Increasing unemployment damages happiness and well-being, even for those who still have jobs, a new study has found.
The researchers found that when local unemployment goes up by one percentage point, the effect on the well-being of those who are still working is about the same as a four per cent decline in household income.
Using an analysis of U.S. surveys, CIFAR Senior Fellow John Helliwell (University of British Columbia) and former CIFAR-funded University of Alberta economist Haifang Huang found changes to local unemployment rates shake employees’ sense of security, causing their overall life satisfaction to drop.
Helliwell and Huang found that when local unemployment goes up by one percentage point, the effect on the well-being of those who are still working is about the same as a four per cent decline in household income.
“Our evidence increases the weight of evidence showing how central it is for people to have worthwhile employment, and to feel secure in that employment,” says Helliwell. The paper, part of a series on well-being, was recently published in the journal Economic Inquiry. The research originated in CIFAR’s Social Interactions, Identity & Well-Being program, which Helliwell co-directs.
“For those still employed, and who have not yet suffered any income losses, the well-being effects probably reflect some combination of concern about future job loss as well as concern for others more directly affected,” Helliwell says.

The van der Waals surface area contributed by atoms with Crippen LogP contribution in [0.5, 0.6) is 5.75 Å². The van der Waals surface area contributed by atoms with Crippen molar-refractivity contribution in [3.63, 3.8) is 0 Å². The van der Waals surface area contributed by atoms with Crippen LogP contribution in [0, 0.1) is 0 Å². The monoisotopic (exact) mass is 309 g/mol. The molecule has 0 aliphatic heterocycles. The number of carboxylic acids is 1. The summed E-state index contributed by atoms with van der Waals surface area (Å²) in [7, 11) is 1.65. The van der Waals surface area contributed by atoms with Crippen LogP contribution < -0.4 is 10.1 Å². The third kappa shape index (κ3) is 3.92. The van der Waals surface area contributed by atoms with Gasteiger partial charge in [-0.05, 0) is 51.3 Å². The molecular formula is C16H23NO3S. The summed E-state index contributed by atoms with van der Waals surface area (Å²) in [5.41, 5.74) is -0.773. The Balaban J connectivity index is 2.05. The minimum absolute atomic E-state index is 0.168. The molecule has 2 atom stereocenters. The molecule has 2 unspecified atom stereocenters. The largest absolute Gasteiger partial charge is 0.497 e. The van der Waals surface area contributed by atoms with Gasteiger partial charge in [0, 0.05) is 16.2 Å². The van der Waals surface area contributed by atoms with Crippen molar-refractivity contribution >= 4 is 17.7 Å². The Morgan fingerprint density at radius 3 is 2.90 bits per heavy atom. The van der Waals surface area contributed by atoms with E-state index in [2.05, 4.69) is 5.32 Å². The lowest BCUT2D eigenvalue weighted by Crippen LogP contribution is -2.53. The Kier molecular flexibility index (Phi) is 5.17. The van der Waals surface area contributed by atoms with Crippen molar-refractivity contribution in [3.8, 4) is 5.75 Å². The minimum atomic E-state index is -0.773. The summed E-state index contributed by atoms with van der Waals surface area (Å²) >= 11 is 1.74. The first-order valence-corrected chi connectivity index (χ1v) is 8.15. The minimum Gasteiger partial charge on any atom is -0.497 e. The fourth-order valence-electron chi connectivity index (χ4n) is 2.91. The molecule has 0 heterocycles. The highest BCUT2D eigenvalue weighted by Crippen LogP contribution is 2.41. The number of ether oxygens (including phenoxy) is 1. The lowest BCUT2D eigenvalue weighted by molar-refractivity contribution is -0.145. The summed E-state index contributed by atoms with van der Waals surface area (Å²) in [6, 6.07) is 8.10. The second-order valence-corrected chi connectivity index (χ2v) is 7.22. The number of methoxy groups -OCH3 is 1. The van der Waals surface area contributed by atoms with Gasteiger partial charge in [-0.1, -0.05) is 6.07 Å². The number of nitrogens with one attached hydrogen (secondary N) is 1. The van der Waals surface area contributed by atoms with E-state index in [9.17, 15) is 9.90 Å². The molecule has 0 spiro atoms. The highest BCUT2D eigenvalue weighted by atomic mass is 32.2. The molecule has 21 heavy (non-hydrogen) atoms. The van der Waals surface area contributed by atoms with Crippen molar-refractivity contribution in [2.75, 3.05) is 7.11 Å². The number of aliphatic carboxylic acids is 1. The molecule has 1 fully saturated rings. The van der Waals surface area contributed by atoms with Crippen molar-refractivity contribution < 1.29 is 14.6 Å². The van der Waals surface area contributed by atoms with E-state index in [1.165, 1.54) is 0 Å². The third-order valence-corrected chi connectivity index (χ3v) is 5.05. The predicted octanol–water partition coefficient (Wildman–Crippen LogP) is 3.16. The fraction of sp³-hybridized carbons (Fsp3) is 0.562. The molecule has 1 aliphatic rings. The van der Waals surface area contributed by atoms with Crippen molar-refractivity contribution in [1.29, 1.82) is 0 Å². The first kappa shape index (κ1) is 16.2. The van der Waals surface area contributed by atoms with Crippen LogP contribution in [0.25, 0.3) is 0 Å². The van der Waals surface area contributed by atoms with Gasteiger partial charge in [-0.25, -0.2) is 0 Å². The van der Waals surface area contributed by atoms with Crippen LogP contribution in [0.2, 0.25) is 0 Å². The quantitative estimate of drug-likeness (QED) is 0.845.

The smaller the town, city or region where unemployment is measured, the greater the effect on the people who live there, the study found. The research shows how, in the same way that gossip spreads through local circles, economic circumstances creep into our daily lives and help to shape our sense of life satisfaction, through conversation with neighbours and colleagues as well as media reports.
In addition, the researchers found that changes to unemployment levels are harder on well-being than the unemployment rate itself. They suggest that a gradual increase to the unemployment rate gives employees a chance to adjust, while abrupt jumps in unemployment could make workers feel helpless and anxious.
These emotions are even stronger when there is turmoil at the workplace. Survey respondents at companies that are downsizing rate their emotions as worse than those of people who are unemployed, even though their overall well-being is still better.
“Downsizing is usually not a happy process,” Helliwell says.
The authors also looked how unemployment affects the unemployed, and found that while the drop in income reduces their well-being, the total impact of unemployment on life-satisfaction is several times as large as the effect of a lower income alone.
The results suggest that work plays a central role in our sense of purpose and happiness — one that goes beyond having more or less money. The authors say that employment’s effects on life satisfaction have important economic and societal consequences. “Public and private policymakers are gradually coming to realize the importance of the workplace to life satisfaction, and to investigate ways of building happier workplaces,” Helliwell says.
A better understanding of how to mitigate the impact of rising unemployment on well-being could help to build more productive and innovative workplaces, he says. “But better lives are the basic bottom line.”